"Those with anorexia tend to pay precise attention to detail. They want to do things right. They're achievement-oriented and have advantages in engineering, medicine and academics," said Kaye, whose research focuses on the brain and eating behavior. "Perhaps the illness is caused by an excessive load of traits, puberty and hormones, environment or stress. We're still trying to figure it all out."
Eating disorders are difficult to treat in part because they're hard to study. They're still relatively rare — affecting an estimated 2 percent of U.S. women and 1 percent of men — and it's not easy recruiting research subjects, who rarely want to be treated in the first place.
Just five randomized, controlled studies have examined the treatment of anorexia in adolescents, according to Daniel Le Grange, director of the eating disorders program at the University of Chicago Medical Center. Four of the five published studies include family-based therapy, or the Maudsley Approach.
Though the studies are small, they indicate that early treatment with Maudsley boosts a child's chance of getting a handle on the illness. Maudsley has also been found to be effective for those who don't yet have full-blown anorexia but are teetering on the edge.
"A weight gain of 3 to 4 pounds in the first month of treatment gives an 80 percent certainty of good outcome," said Le Grange, a professor of psychiatry and behavioral neuroscience who helped develop the approach at London's Maudsley Hospital and brought the treatment to the U.S.
The success rate drops considerably for children who don't quickly gain weight during treatment. But Le Grange argues that given Maudsley's promising results — and limited comparative data — the family-based treatment should be the first-line intervention instead of an alternative for adolescents who qualify for outpatient care.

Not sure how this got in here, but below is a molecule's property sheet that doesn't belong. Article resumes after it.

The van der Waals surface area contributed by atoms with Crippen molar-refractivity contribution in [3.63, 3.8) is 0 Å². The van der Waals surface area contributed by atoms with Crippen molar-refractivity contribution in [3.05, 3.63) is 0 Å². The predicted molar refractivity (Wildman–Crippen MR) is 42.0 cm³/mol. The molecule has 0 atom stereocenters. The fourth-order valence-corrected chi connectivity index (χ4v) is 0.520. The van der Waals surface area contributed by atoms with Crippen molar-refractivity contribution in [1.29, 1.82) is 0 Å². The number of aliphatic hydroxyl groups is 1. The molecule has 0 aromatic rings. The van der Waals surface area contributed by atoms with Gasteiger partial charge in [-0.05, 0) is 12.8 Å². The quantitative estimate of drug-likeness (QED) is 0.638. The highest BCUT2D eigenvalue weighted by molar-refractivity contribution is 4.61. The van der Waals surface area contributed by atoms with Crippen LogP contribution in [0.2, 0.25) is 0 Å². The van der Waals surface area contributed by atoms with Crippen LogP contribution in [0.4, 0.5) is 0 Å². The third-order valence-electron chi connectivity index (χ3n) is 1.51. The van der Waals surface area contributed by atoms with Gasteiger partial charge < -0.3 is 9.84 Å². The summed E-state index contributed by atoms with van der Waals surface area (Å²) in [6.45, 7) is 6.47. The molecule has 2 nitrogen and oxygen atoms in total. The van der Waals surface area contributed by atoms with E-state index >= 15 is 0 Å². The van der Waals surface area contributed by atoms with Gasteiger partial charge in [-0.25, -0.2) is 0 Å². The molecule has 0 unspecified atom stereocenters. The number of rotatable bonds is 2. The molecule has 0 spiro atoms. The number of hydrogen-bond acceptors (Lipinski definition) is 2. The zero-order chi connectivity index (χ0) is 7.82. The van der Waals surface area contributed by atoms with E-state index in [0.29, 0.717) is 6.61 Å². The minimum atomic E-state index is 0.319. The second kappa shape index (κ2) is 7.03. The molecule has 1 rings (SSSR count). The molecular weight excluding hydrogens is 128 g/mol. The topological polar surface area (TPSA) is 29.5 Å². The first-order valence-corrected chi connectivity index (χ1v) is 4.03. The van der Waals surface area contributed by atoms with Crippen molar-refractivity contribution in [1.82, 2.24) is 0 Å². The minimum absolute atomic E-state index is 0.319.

"To be really honest with families, we should say: 'We only have one treatment. There is a fair amount of evidence, and it's what you should start with,'" Le Grange said. "If clinicians are not willing to do that, then we have to agree we're just improvising."
After Ranalli's daughter was diagnosed in February 2008, the family spent seven months using more traditional methods, including a therapist and nutritionist. "It was painfully slow," Ranalli said. "So much is left back to the adolescent, waiting for them to come along."
Eating With an Anorexic Child
Under the Maudsley Approach, family members take responsibility for forcing patients to eat, even if it means being with them 24/7.
We've upgraded our reader commenting system. Learn more about the new features.
The Baltimore Sun encourages civil dialogue related to our stories; you must register and log-in to our site in order to participate. We reserve the right to remove any user and to delete comments that violate our Terms of Service. By commenting, you agree to these terms. Please flag inappropriate comments.